Since Reddit is pretty much all text and linked images, I thought it was only natural to work in a similar way with this piece. The images, and people’s interventions into the images, were just so visually rich that I thought I could get away with just those two elements and allow the text and images to lead people through it rather than guiding them with extraneous narration, such as a voiceover.
I’m also interested in the way that when we read something there’s already a kind of internal voice that is part of the experience. We kind of carry our own voice into the act of reading and then we hear other people’s voices in the textual inflections as well. There’s a different dynamic between reading a text and hearing someone speak it. When someone speaks it it’s pretty much reduced to that person’s intonation and discussion. It’s been really fascinating reading the film alongside other people in a cinema.
RS: What was the process like editing the various threads and comments into a narrative?
CK: The story itself is a narrative, so the process was basically ordering the discussion lists and going through pages and pages of discussion lists and finding the parts that were the most salient. So it was basically cutting things down. All the text there is original––the only thing I did is condense it if I needed to remove a few things or whatever. I would usually have to reduce a paragraph in a thread to a sentence or two that would get the point across. It’s edited quite like anyone would edit a film. It’s a dialogue with a narrative arc. But then of course there are different threads and I tried to capture the simultaneity of weaving in and out of several threads and coming back to certain things. One of the original ideas was to consider how a narrative works (how we build up suspicion around a person), and the film is made in that way. I wanted to foreground that through the process.
RS: What struck me as I revisited the film is the humor. Was it a conscious decision to keep or include certain funny or humorous comments while maintaining the serious nature of the subject matter?
CK: It’s inherent to the material on two levels: One, that’s what a lot of the Internet is all about: people roasting each other. Online conversation, even when on a serious subject, is usually distanced from the event itself—and distance allows for cynicism and humor to emerge. Secondly, the film relies very much on precise timing, as does comedy, so invariably the humor comes out in that. Obviously some of things people are saying here are funny, while some are quite stupid, but even on the stupid level it can be entertaining. I’ve seen the film in a few different countries now, and American audiences tend to laugh a lot—which is a bit disconcerting. But then I’ve been with audiences who have taken it very seriously. It’s an interesting mix of responses. There must be something there about American culture that I can’t quite put my finger on—a sense of irony or distance or something—or a complete absorption of meme culture. I don’t know.
RS: You mentioned that all the images we see in the film are taken from the various comment threads, but those images originally came from where? Surveillance footage, civilian cameras, newspapers photos?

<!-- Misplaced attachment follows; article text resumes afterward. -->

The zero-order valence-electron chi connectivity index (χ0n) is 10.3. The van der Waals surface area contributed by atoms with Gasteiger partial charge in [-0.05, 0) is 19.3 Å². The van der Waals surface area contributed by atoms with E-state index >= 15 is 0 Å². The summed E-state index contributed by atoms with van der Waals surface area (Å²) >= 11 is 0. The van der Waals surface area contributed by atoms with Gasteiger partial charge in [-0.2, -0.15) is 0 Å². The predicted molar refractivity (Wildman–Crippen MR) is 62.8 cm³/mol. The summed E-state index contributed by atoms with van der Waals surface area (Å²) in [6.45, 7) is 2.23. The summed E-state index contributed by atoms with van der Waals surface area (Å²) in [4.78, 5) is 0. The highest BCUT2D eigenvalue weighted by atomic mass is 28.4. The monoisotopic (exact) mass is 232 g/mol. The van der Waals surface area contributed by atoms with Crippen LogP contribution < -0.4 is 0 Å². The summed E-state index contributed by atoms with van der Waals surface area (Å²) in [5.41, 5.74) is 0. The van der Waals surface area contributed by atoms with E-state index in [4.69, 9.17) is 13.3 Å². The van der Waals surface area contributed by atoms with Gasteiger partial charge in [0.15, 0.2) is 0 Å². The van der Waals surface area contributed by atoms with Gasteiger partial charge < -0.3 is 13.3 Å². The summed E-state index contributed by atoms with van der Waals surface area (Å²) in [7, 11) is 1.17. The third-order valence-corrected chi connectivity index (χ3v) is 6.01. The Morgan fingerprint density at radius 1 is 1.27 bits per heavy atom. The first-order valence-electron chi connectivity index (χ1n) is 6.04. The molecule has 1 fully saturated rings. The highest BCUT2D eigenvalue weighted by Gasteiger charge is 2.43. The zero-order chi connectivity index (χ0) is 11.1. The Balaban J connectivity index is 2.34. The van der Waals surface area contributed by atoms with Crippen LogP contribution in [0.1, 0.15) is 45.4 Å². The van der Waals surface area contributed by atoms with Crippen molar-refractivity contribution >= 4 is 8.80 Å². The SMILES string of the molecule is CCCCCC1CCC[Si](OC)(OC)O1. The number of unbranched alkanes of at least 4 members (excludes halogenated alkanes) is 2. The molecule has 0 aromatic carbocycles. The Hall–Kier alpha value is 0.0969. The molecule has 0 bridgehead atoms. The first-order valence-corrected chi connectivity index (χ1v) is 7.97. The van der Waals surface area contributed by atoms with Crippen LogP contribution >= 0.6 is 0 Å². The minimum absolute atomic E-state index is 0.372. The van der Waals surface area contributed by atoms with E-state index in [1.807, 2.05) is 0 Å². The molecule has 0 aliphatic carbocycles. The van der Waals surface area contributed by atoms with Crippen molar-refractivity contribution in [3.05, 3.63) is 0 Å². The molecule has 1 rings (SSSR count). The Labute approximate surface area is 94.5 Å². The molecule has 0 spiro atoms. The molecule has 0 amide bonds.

CK: With the exception of the images of the brothers that the FBI released a few days after the bombing (and which show up about two-thirds of the way into the film), all the images are shot by people on the street. And I think that’s one of the key things about the film: these people are working through a found set of imagery, but that found set doesn’t actually contain what they’re looking for. It is accurate to call the crowd sourced photography surveillance footage in the way that we now surveil each other in our daily lives by taking pictures of each other with our phones, but it’s not surveillance footage in the traditional sense—the security infrastructure that the FBI used to actually find the brothers—it’s not cameras from restaurants or stuff like that. It’s a different type of ubiquitous camera, but it’s not part of the state apparatus—or at least not officially.
RS: And all the eye-line arrows and drawings were made by the commenters?
CK: Yeah, none of that was added by me. The only interventions I did to the images were to maybe clean a few of them up digitally so they had a higher resolution and to frame various parts of the image to guide the viewer through the image. But all the drawings are added by the Internet.
RS: I was curious about your decision to utilize 16mm. Obviously all your other films have been shot on celluloid, but here you’re beginning with digital materials and transferring them to 16mm. Can you talk about the thought process behind that?
CK: There were actually three reasons: a political, a conceptual, and a formal reason. Politically I kind of just wanted to enforce the cinema. By making it on 16mm, I knew that would require a projector, and also require that people gather around to see the film. It would also work against the kind of atomistic behavior of the subjects, most of whom were probably typing from their parents’ basements, collaborating on a collective endeavor, yes, but doing it alone. So I wanted people to collaborate on a collective endeavor in a cinema, with each other, especially because it’s silent and you can hear one another’s reactions, and feel each other’s bodies. And I hope that keeps the viewer accountable to each other in some way and perhaps me accountable to them when there’s a personal appearance.